Don’t assume the value others get from what you made will match your own opinion of it. Think of all the songs or movies artists and actors don’t think are their personal bests but fans love or find something to love about. (Example: Vanessa Carlton and A Thousand Miles) You tried your best at the time of making it, and there is always a chance someone else will find some value from it – as long as you share it.*
I have a thing where I like to look to other non-related/adjacent creative industries – TV & film, music, etc. and find perspective – it’s easier looking at them when it’s not a direct comparison.
I started to notice a familiar pattern I heard over and over from various artists and creatives: that a lot of fan-favorite jobs or projects were often the ones they didn’t like or weren’t as proud of, and conversely, their favorites are often the more low-key projects.
- Vanessa Carlton and A Thousand Miles
- Adam Brody hated his acting in the OC
- Anya Taylor Joy hated her own acting
- Lorde thinks “Royals” is bad
As much as we all want or assume that all of our own opinions will match everyone else’s, for better or worse, it’s just not how it works.
I’m sharing this perspective in the hopes that it will help – it’s a freeing thought that you can’t control how others react to you or your work. They might hate your favorite — that one you loved and were so proud of — and conversely, they might love the one you thought was ok, or bad, or the one looking back you think “what was I thinking then? I’m so much better now”. Which means that all you can do is make stuff and put it out there. As long as you thought it was worthwhile while you were making it – that’s enough, and it was. There was a reason you were called to make it or do it the way you did. When you know better, you can do better (to paraphrase Maya Angelou)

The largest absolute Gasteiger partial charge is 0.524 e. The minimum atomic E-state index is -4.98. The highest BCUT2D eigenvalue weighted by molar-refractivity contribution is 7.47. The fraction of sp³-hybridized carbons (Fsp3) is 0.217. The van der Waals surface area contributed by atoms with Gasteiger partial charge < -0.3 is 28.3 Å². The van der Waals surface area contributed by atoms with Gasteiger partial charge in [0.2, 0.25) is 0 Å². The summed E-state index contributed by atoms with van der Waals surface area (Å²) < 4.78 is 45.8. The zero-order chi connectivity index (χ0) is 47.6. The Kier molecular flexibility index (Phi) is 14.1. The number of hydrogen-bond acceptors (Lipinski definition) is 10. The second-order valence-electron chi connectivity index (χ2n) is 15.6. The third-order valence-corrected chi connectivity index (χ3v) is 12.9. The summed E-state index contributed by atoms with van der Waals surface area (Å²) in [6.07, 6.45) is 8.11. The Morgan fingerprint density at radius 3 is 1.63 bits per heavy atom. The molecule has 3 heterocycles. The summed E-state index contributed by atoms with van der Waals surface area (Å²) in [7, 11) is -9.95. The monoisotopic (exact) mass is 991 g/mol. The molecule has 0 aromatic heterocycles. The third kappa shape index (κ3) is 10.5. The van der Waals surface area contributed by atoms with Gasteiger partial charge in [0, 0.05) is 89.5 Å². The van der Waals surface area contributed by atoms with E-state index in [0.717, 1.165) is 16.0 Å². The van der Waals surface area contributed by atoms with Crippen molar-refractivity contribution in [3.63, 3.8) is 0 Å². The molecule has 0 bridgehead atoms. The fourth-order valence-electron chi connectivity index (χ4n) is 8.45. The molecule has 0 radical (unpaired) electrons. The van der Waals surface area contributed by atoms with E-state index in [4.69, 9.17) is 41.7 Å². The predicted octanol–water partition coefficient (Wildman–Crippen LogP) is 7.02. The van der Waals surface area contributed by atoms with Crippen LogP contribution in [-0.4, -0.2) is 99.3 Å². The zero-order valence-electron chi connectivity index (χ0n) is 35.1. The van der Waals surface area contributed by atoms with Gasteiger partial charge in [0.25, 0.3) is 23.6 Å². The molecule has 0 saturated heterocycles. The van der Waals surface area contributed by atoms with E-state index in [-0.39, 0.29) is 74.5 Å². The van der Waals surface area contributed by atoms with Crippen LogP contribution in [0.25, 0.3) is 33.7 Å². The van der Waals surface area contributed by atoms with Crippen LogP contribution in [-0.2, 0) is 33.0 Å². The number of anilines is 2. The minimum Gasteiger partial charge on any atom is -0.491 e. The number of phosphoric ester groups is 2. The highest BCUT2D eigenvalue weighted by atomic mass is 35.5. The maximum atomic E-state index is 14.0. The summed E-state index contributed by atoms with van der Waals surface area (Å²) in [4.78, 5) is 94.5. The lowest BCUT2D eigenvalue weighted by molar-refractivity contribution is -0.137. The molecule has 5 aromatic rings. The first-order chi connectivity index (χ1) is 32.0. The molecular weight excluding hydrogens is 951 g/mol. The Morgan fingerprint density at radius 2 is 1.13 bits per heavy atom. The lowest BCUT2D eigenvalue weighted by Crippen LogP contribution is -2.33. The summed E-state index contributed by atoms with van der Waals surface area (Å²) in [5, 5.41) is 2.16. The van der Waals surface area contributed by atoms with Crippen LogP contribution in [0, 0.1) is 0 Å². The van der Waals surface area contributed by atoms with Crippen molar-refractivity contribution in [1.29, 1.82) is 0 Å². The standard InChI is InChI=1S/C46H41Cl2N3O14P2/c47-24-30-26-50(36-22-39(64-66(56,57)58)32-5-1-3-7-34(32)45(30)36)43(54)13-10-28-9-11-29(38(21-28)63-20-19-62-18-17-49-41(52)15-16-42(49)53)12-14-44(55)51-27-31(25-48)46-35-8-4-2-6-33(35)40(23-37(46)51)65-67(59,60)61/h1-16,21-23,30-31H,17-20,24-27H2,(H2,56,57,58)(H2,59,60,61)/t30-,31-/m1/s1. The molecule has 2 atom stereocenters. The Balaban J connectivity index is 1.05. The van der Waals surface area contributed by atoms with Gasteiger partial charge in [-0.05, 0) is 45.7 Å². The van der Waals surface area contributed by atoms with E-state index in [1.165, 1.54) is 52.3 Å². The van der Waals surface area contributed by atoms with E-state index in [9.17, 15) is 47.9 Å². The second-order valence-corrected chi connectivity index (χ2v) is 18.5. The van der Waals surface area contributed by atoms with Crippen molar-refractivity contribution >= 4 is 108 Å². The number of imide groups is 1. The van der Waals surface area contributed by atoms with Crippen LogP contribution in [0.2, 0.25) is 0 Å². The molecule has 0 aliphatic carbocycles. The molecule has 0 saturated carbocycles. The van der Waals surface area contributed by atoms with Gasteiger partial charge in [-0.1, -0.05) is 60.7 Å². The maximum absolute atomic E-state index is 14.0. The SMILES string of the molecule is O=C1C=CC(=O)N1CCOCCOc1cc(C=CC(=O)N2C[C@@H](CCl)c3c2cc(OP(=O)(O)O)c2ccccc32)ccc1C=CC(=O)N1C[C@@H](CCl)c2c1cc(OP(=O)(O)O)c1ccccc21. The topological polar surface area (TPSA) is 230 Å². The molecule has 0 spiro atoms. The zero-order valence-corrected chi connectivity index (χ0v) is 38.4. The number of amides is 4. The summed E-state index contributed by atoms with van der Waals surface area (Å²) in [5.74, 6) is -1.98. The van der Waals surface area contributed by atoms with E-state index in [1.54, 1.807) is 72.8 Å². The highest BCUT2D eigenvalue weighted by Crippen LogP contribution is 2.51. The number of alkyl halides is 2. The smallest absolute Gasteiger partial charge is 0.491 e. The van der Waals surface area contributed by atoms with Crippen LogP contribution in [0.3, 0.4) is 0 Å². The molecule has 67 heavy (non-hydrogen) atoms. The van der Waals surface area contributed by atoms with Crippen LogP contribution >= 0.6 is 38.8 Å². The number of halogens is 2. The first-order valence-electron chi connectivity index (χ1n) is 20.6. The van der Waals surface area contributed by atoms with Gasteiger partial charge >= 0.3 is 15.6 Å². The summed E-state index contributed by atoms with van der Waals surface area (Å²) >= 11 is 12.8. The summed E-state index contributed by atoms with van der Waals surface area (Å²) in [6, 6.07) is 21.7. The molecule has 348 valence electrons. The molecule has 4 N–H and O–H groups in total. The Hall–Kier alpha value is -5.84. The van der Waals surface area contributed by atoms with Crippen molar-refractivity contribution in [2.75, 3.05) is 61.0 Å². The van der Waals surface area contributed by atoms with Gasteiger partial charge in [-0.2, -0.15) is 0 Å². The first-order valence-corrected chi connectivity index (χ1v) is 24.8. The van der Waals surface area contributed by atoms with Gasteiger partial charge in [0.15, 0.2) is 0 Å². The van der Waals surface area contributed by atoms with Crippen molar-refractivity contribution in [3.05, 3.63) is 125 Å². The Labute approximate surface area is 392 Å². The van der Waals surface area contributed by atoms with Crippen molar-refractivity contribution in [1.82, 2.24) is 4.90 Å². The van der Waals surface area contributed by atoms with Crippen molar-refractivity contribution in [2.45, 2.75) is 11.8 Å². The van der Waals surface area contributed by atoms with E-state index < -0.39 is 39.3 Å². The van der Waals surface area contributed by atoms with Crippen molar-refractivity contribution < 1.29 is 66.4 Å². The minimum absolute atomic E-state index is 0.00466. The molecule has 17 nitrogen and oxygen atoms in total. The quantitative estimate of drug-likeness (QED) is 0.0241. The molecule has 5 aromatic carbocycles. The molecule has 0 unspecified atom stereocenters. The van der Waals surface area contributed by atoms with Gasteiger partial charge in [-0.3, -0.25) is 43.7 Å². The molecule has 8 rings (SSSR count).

So don’t assume the value others will get from your work.
Focus on trying to improve with each next project, but don’t crap on your past work. All you can do is create and make from an authentic and truthful place (aka not stealing work) now. If you like it at the time, it’s enough.